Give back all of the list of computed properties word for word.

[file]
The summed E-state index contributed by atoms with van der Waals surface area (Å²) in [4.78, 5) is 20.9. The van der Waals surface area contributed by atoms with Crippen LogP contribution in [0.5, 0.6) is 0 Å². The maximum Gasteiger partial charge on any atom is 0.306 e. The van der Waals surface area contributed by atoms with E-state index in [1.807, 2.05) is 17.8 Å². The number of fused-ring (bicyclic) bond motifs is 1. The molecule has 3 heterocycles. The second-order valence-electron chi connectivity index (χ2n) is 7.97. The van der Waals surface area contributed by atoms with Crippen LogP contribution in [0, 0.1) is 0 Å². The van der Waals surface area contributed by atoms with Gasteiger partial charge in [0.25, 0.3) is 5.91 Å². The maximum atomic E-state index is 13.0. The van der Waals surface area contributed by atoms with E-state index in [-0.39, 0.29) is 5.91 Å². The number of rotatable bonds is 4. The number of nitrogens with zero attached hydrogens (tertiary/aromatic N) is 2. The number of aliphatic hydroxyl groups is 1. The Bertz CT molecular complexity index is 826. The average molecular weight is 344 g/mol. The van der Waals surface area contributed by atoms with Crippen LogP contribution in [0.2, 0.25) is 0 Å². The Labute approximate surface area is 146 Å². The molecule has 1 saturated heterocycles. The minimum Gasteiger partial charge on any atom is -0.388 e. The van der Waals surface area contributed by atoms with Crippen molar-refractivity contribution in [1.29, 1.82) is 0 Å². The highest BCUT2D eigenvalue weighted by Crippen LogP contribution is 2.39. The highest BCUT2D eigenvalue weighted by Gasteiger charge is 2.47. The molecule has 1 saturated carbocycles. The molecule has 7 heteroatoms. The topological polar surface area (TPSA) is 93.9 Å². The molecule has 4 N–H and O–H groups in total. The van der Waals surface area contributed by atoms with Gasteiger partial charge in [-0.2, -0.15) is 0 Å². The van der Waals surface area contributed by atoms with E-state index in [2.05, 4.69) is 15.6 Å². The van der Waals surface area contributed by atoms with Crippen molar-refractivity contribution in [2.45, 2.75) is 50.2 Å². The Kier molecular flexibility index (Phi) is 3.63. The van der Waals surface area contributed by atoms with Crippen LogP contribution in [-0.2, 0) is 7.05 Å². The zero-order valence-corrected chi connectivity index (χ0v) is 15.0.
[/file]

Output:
The summed E-state index contributed by atoms with van der Waals surface area (Å²) in [4.78, 5) is 20.9. The van der Waals surface area contributed by atoms with Crippen LogP contribution in [0.5, 0.6) is 0 Å². The maximum Gasteiger partial charge on any atom is 0.306 e. The van der Waals surface area contributed by atoms with E-state index in [1.807, 2.05) is 17.8 Å². The number of fused-ring (bicyclic) bond motifs is 1. The molecule has 3 heterocycles. The second-order valence-electron chi connectivity index (χ2n) is 7.97. The van der Waals surface area contributed by atoms with Crippen LogP contribution in [0, 0.1) is 0 Å². The van der Waals surface area contributed by atoms with Gasteiger partial charge in [0.25, 0.3) is 5.91 Å². The maximum atomic E-state index is 13.0. The van der Waals surface area contributed by atoms with E-state index in [-0.39, 0.29) is 5.91 Å². The number of rotatable bonds is 4. The number of nitrogens with zero attached hydrogens (tertiary/aromatic N) is 2. The number of aliphatic hydroxyl groups is 1. The Bertz CT molecular complexity index is 826. The average molecular weight is 344 g/mol. The van der Waals surface area contributed by atoms with Crippen LogP contribution in [0.2, 0.25) is 0 Å². The Labute approximate surface area is 146 Å². The molecule has 1 saturated heterocycles. The minimum Gasteiger partial charge on any atom is -0.388 e. The van der Waals surface area contributed by atoms with Crippen molar-refractivity contribution in [1.29, 1.82) is 0 Å². The highest BCUT2D eigenvalue weighted by Crippen LogP contribution is 2.39. The highest BCUT2D eigenvalue weighted by Gasteiger charge is 2.47. The molecule has 1 saturated carbocycles. The molecule has 7 heteroatoms. The topological polar surface area (TPSA) is 93.9 Å². The molecule has 4 N–H and O–H groups in total. The van der Waals surface area contributed by atoms with Gasteiger partial charge in [-0.2, -0.15) is 0 Å². The van der Waals surface area contributed by atoms with E-state index in [2.05, 4.69) is 15.6 Å². The van der Waals surface area contributed by atoms with Crippen molar-refractivity contribution in [2.45, 2.75) is 50.2 Å². The Kier molecular flexibility index (Phi) is 3.63. The van der Waals surface area contributed by atoms with Crippen LogP contribution in [-0.2, 0) is 7.05 Å². The zero-order valence-corrected chi connectivity index (χ0v) is 15.0.